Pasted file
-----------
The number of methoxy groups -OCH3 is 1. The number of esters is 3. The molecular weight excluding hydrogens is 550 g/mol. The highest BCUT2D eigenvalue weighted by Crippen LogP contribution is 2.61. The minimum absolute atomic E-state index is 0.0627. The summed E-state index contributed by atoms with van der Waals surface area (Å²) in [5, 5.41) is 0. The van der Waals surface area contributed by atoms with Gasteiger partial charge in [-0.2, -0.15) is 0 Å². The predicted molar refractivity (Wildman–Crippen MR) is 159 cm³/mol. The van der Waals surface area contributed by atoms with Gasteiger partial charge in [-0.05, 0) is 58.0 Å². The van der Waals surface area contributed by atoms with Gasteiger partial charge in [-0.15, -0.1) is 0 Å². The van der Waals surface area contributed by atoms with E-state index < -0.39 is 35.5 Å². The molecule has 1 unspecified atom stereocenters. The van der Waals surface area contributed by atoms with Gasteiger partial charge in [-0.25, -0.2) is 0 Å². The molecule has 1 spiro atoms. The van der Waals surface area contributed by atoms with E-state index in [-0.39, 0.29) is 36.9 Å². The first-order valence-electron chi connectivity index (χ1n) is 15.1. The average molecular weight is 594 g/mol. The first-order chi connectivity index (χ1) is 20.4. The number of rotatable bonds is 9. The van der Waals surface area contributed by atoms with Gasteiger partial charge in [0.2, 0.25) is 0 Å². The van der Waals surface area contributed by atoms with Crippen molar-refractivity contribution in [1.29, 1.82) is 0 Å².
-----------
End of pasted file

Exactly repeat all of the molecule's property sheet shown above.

The number of methoxy groups -OCH3 is 1. The number of esters is 3. The molecular weight excluding hydrogens is 550 g/mol. The highest BCUT2D eigenvalue weighted by Crippen LogP contribution is 2.61. The minimum absolute atomic E-state index is 0.0627. The summed E-state index contributed by atoms with van der Waals surface area (Å²) in [5, 5.41) is 0. The van der Waals surface area contributed by atoms with Gasteiger partial charge in [-0.2, -0.15) is 0 Å². The predicted molar refractivity (Wildman–Crippen MR) is 159 cm³/mol. The van der Waals surface area contributed by atoms with Gasteiger partial charge in [-0.05, 0) is 58.0 Å². The van der Waals surface area contributed by atoms with Gasteiger partial charge in [-0.15, -0.1) is 0 Å². The van der Waals surface area contributed by atoms with E-state index < -0.39 is 35.5 Å². The molecule has 1 unspecified atom stereocenters. The van der Waals surface area contributed by atoms with Gasteiger partial charge in [-0.25, -0.2) is 0 Å². The molecule has 1 spiro atoms. The van der Waals surface area contributed by atoms with E-state index in [-0.39, 0.29) is 36.9 Å². The first-order valence-electron chi connectivity index (χ1n) is 15.1. The average molecular weight is 594 g/mol. The first-order chi connectivity index (χ1) is 20.4. The number of rotatable bonds is 9. The van der Waals surface area contributed by atoms with Gasteiger partial charge in [0.2, 0.25) is 0 Å². The van der Waals surface area contributed by atoms with Crippen molar-refractivity contribution in [1.29, 1.82) is 0 Å².